Senior Member Marathonman's Avatar
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    Minimum part count with this device and two meter two wire capable with reduced code control complexity. What do you think?
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  13. #38
    Senior Member PaulStoffregen's Avatar
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    2 meters of wire connected directly to a GPIO pin with a "no extra parts" design philosophy is a recipe for a product which seems to work at first but fails prematurely when installed in a less than ideal environment (strong radio signals, electro-static discharge, etc).

  14. #39
    Senior Member Marathonman's Avatar
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    "The LMT01-Q1’s pulse count interface is designed to directly interface with a GPIO or comparator input, thereby simplifying hardware implementation. Similarly, the LMT01-Q1's integrated EMI suppression and simple 2-pin architecture makes it suitable for onboard and offboard temperature sensing in a noisy environment. The LMT01-Q1 device can be easily converted into a two-wire temperature probe with a wire length up to two meters."

    I am sure with minimal parts the emi suppression can be controlled or isolated. Also a shielded two conductor wire can be had also. This is an automotive part so it is made for harsh environments.

  15. #40
    Senior Member Marathonman's Avatar
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    Here is a pic of the LM101 according to the manufacture it can be used up to two meters. This is of course the demo board from them and it could be significantly different in real world scenarios but yet according to them it can be done. As you plainly see the sensor itself is on a two meter length of wire which can be used off board in tight spots like located on a battery box or other area's ect...ect. Also it can operate at 3.3 volts which means no lever translating, Yea!.

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    If anyone has used this temp sensor i would really appreciate some input and thanks in advance.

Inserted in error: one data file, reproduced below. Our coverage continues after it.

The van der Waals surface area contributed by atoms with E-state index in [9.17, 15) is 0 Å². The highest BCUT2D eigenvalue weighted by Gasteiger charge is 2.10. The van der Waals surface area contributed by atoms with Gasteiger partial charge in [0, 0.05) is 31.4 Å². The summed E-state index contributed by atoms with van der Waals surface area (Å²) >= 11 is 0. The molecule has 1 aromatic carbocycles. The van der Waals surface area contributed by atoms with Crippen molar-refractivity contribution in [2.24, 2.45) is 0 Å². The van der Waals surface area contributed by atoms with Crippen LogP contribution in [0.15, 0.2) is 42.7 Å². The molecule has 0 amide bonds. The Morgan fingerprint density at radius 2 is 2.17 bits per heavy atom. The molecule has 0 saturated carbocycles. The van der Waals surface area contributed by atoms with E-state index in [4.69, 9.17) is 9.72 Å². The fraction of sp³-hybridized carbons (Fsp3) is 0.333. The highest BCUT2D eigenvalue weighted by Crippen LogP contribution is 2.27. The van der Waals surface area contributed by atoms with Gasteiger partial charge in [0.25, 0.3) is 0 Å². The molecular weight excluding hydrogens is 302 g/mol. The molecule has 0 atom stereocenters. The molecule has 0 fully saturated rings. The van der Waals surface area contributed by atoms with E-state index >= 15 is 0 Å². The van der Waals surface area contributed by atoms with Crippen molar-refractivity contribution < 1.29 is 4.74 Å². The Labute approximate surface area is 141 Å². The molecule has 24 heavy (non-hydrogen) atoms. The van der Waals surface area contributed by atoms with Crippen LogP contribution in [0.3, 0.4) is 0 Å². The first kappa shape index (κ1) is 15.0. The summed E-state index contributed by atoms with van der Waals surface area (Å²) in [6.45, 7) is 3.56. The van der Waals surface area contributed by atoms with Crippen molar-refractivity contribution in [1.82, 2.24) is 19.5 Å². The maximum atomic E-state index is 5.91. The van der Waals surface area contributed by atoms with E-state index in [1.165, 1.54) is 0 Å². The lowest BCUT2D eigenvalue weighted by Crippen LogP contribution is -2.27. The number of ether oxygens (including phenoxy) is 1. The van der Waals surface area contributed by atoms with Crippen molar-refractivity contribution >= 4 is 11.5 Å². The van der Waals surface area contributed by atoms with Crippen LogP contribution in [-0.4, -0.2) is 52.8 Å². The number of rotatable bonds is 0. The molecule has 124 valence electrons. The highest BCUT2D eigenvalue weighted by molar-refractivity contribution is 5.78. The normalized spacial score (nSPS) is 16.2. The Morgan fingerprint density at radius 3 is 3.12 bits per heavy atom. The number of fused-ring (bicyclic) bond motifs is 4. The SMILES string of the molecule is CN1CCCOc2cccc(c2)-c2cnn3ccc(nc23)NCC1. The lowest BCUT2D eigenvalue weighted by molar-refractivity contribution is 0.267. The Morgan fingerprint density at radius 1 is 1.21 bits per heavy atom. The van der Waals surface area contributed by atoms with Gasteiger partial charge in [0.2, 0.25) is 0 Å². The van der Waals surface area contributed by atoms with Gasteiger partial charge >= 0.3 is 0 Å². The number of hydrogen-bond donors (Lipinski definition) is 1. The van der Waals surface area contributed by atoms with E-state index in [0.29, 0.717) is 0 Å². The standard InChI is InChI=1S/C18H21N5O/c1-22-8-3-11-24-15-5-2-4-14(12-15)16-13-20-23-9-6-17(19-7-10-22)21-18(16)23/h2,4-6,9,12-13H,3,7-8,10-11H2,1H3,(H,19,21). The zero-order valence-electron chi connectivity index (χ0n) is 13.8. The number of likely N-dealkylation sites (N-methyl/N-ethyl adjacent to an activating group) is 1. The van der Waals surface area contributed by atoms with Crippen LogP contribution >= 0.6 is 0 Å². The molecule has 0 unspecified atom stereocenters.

Regards,
    Marathonman

  16. #41
    Senior Member Marathonman's Avatar
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    @ PaulStoffregen ; So do you think I should use the one wire DS18S20 that you had in your example. Any such help would be helpful, these easier and less complex the better.

    Regards,
    Marathonman

  17. #42
    Senior Member PaulStoffregen's Avatar
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    2 meters cable is pushing the Dallas/Maxim 1-wire protocol pretty far. Many people have made it work, usually with 1K or 2.2K pullup resistor rather than the usual 4.7K.

    I haven't used LM101 and I know nothing about it. Tried a quick search but only ended up at this TI opamp page (but I do recall using a LM301 opamp in the 1990s, when I had a special need for adding an extra compensation capacitor to make a complicated feedback loop run stable).
    Last edited by PaulStoffregen; 10-08-2022 at 09:38 PM. Reason: typo

  18. #43
    It's the LMT01, not LM101 and here is the datasheet.

    It outputs current pulses corresponding to temperature, so needs a current to voltage translation using a resistor and probably a transistor or other level shifter to get it up to 3.3V and then you have to count the pulses. Wouldn't be my first choice.

    I'd personally stay away from analog sensors going any distance using wiring as they are susceptible to noise pickup in my experience.

    Nice thing about the DS18B20 is that it has good library support and is open collector output so can be pulled to 3.3V and interface directly to the Teensy. I think 6' will be OK, as Paul mentioned just use a little stiffer pullup resistor rather than the standard 4.7K and run 5V to it for power. Don't try to use parasitic power mode which lets you run 2 wires instead of 3.

    BTW, that TMP126 looks like a really nice device, but it runs over SPI, so going any distance might be a challenge. Probably doesn't have any library support either, so a little harder to program. I'll definitely keep it in mind for my own projects.

  19. #44
    Senior Member BriComp's Avatar
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    I have used an AD590 in the past over many, many feet (20 I seem to remember). It's not cheap but is an excellent device.

    In one of my installations, I also picked up mains hum, which I used to my advantage, taking readings (8 I seem to remember) equally spaced over one mains cycle and average the results.